By PRATEEP NANTAPARP
A local leader is so worried about the situation that he has called for discussions about the possible evacuation of the area.
However, Egat has made assurances that the ongoing landslides would not affect the lives of people or disrupt the electricity supply in the area.
“Although there has been damage to some electricity poles, our management has allowed electricity services to go on as usual,” Egat deputy governor and spokesman Saharath Boonpotipukdee said yesterday, “There is no disruption to the Mae Moh power plant.”
The mine provides lignite that powers energy generation at the plant.
Tambon Ban Dong Administrative Organisation chief executive Suk Thaitanasukkarn, who inspected the landslide site, said he still planned to discuss evacuation plans with relevant authorities because it appeared that the land was continuing to collapse at the site.
“I will raise the issue with the relevant authorities for the safety of local people,” Suk said.
Prachuap Donkhammoon, an assistant director at the Mae Moh mine, said landslides had begun about 9am on Saturday. “It happened in the waste dump zone, which is about 100 metres high,” he said.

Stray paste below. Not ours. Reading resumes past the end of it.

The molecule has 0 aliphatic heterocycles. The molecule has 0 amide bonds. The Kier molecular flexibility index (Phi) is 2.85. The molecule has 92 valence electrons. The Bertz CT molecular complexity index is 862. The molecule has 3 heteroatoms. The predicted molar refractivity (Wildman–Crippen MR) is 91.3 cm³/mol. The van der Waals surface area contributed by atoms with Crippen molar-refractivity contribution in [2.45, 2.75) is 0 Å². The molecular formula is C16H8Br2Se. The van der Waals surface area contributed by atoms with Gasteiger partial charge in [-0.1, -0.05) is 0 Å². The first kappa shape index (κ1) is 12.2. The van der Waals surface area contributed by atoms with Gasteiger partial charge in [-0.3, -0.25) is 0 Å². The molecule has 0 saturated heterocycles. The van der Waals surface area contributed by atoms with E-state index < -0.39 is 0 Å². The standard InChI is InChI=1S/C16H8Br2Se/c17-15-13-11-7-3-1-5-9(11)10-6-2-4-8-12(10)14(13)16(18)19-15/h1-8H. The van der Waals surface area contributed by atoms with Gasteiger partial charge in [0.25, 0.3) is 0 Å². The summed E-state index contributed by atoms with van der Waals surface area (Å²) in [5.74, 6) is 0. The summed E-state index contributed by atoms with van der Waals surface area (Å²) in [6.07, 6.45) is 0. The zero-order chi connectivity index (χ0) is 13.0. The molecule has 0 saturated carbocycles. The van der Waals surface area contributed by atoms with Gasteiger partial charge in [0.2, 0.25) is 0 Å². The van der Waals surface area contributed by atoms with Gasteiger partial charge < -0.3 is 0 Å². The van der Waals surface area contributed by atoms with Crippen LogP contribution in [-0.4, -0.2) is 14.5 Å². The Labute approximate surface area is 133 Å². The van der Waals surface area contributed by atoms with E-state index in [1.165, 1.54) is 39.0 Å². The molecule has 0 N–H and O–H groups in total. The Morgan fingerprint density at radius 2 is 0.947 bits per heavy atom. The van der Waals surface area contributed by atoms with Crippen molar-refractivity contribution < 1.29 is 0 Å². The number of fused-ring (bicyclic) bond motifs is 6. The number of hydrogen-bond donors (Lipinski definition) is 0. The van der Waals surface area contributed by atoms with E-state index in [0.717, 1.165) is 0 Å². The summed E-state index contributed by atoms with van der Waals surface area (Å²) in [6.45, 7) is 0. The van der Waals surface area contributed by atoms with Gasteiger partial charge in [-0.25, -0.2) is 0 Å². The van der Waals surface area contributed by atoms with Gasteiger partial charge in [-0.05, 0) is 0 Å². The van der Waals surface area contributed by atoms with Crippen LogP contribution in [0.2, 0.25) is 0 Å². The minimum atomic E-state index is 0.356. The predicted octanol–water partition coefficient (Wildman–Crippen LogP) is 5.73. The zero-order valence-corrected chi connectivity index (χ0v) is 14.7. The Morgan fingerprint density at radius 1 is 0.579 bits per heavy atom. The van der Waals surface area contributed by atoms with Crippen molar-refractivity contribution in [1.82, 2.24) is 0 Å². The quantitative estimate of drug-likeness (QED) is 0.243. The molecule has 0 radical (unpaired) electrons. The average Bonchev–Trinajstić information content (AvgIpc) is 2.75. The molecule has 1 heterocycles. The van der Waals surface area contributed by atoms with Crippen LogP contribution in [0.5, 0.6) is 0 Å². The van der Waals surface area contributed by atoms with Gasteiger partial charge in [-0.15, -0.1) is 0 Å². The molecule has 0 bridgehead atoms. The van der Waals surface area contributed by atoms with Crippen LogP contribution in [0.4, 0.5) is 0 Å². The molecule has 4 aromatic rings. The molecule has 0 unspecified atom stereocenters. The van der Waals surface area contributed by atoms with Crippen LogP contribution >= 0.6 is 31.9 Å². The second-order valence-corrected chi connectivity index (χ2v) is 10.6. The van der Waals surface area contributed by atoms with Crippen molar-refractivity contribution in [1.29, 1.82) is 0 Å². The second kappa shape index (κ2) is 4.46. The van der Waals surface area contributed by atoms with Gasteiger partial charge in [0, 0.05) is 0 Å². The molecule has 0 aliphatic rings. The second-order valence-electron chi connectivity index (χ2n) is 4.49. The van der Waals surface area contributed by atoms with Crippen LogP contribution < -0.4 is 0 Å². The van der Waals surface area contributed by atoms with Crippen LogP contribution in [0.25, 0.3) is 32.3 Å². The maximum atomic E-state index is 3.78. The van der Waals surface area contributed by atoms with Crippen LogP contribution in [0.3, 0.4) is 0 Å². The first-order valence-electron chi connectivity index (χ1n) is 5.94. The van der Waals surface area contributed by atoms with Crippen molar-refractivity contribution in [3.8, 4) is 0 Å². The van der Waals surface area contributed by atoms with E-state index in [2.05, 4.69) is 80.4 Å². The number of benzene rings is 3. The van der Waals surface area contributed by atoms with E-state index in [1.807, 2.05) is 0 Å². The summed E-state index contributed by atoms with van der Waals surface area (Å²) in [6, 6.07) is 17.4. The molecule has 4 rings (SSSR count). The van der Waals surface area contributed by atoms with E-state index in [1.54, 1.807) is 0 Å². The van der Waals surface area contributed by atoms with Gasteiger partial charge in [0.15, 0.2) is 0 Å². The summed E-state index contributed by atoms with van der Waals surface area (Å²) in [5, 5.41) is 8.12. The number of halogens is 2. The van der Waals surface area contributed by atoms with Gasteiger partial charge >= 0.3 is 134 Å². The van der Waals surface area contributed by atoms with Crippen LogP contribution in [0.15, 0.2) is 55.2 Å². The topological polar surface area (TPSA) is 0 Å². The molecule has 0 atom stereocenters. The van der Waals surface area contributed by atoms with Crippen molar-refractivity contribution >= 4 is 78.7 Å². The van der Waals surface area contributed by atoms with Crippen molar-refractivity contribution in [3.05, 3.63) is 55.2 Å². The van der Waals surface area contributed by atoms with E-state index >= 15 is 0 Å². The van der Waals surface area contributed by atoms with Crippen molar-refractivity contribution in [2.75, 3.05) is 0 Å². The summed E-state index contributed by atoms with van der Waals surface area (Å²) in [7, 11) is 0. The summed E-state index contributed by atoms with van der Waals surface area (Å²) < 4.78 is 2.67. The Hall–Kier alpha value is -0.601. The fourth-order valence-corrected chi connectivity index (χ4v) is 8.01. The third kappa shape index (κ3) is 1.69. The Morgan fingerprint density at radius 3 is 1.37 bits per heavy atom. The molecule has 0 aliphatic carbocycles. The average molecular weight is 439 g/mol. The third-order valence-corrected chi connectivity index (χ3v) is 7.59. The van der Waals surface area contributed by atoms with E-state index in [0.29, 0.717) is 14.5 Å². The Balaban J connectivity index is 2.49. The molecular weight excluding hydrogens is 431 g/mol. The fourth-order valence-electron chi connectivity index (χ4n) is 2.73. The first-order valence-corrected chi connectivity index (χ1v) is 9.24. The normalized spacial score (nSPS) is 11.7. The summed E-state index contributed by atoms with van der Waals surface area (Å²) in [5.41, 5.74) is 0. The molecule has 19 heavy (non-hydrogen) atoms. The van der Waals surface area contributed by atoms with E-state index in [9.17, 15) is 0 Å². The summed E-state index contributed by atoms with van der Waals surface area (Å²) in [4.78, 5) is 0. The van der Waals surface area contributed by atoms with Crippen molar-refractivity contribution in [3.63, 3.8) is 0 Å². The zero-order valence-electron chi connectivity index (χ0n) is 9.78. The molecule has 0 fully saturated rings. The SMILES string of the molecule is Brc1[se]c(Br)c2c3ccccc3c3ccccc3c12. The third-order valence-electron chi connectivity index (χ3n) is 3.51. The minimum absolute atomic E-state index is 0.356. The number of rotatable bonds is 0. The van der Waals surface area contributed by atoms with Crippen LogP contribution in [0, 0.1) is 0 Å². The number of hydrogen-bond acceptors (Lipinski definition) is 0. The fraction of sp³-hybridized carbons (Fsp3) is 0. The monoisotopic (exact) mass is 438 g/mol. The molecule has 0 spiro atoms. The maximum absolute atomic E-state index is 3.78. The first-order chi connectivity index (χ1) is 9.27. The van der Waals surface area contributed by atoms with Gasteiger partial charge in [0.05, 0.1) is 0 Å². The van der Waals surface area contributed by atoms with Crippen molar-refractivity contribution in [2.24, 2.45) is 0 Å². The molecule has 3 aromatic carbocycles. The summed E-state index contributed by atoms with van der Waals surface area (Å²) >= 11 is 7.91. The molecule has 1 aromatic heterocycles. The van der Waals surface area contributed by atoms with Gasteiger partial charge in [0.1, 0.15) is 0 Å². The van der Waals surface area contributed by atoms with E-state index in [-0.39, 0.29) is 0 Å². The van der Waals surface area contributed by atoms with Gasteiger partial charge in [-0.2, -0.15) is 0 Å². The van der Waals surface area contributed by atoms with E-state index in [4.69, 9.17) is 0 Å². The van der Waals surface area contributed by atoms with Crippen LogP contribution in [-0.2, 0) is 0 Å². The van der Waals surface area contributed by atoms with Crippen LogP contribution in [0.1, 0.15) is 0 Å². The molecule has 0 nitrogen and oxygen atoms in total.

He said conveyors affected by the landslides were new and not yet in use, while the whole area has been cordoned off for safety reasons.
Prachuap also said the landslides were continuing and affecting a stretch more than one kilometre along the Mae Moh-Tambon Ban Dong Road in Lamapang’s Mae Moh district. More than 50 electricity poles had fallen because of the landslides.
Saharath said the landslide-hit road was closed, with officials on duty to prevent entry into the landslide zone. Local people have been advised to use another road as a detour.
He added that machinery had been sent to the area to fix the road damage.
Saharath added that it remained unclear what had caused the landslide. “We are investigating the matter,” he said.